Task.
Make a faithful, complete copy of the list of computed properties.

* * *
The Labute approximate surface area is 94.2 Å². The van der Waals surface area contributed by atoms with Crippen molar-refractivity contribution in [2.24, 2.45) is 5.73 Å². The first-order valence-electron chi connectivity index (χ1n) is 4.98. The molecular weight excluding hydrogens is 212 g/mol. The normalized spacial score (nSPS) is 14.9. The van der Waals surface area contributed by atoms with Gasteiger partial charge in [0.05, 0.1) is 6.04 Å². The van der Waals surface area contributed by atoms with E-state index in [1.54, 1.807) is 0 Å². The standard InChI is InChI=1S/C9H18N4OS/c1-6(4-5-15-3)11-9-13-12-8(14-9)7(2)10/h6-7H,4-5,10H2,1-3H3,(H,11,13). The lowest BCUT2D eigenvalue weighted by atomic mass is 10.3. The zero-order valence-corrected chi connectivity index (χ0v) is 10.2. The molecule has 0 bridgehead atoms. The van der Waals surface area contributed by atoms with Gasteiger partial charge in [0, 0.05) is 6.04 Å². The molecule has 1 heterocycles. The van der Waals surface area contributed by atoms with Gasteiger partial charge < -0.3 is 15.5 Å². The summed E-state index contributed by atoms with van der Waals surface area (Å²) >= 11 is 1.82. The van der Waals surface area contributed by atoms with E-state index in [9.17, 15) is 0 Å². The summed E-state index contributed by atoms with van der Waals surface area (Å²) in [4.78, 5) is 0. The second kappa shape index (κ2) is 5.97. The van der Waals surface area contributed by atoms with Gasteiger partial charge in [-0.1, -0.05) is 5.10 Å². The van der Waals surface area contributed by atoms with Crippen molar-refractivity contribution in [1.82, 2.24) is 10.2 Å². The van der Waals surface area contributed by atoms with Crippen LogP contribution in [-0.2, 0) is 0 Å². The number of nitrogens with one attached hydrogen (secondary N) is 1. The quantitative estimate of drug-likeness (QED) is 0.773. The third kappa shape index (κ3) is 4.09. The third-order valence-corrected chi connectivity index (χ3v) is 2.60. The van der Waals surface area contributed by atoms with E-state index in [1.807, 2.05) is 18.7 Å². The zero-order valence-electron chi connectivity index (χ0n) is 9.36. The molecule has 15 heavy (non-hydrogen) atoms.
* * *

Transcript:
The Labute approximate surface area is 94.2 Å². The van der Waals surface area contributed by atoms with Crippen molar-refractivity contribution in [2.24, 2.45) is 5.73 Å². The first-order valence-electron chi connectivity index (χ1n) is 4.98. The molecular weight excluding hydrogens is 212 g/mol. The normalized spacial score (nSPS) is 14.9. The van der Waals surface area contributed by atoms with Gasteiger partial charge in [0.05, 0.1) is 6.04 Å². The van der Waals surface area contributed by atoms with E-state index in [1.54, 1.807) is 0 Å². The standard InChI is InChI=1S/C9H18N4OS/c1-6(4-5-15-3)11-9-13-12-8(14-9)7(2)10/h6-7H,4-5,10H2,1-3H3,(H,11,13). The lowest BCUT2D eigenvalue weighted by atomic mass is 10.3. The zero-order valence-corrected chi connectivity index (χ0v) is 10.2. The molecule has 0 bridgehead atoms. The van der Waals surface area contributed by atoms with Gasteiger partial charge in [0, 0.05) is 6.04 Å². The molecule has 1 heterocycles. The van der Waals surface area contributed by atoms with Gasteiger partial charge < -0.3 is 15.5 Å². The summed E-state index contributed by atoms with van der Waals surface area (Å²) >= 11 is 1.82. The van der Waals surface area contributed by atoms with E-state index in [9.17, 15) is 0 Å². The summed E-state index contributed by atoms with van der Waals surface area (Å²) in [4.78, 5) is 0. The second kappa shape index (κ2) is 5.97. The van der Waals surface area contributed by atoms with Gasteiger partial charge in [-0.1, -0.05) is 5.10 Å². The van der Waals surface area contributed by atoms with Crippen molar-refractivity contribution in [1.82, 2.24) is 10.2 Å². The van der Waals surface area contributed by atoms with Crippen LogP contribution in [-0.2, 0) is 0 Å². The number of nitrogens with one attached hydrogen (secondary N) is 1. The quantitative estimate of drug-likeness (QED) is 0.773. The third kappa shape index (κ3) is 4.09. The third-order valence-corrected chi connectivity index (χ3v) is 2.60. The van der Waals surface area contributed by atoms with E-state index in [1.807, 2.05) is 18.7 Å². The zero-order valence-electron chi connectivity index (χ0n) is 9.36. The molecule has 15 heavy (non-hydrogen) atoms.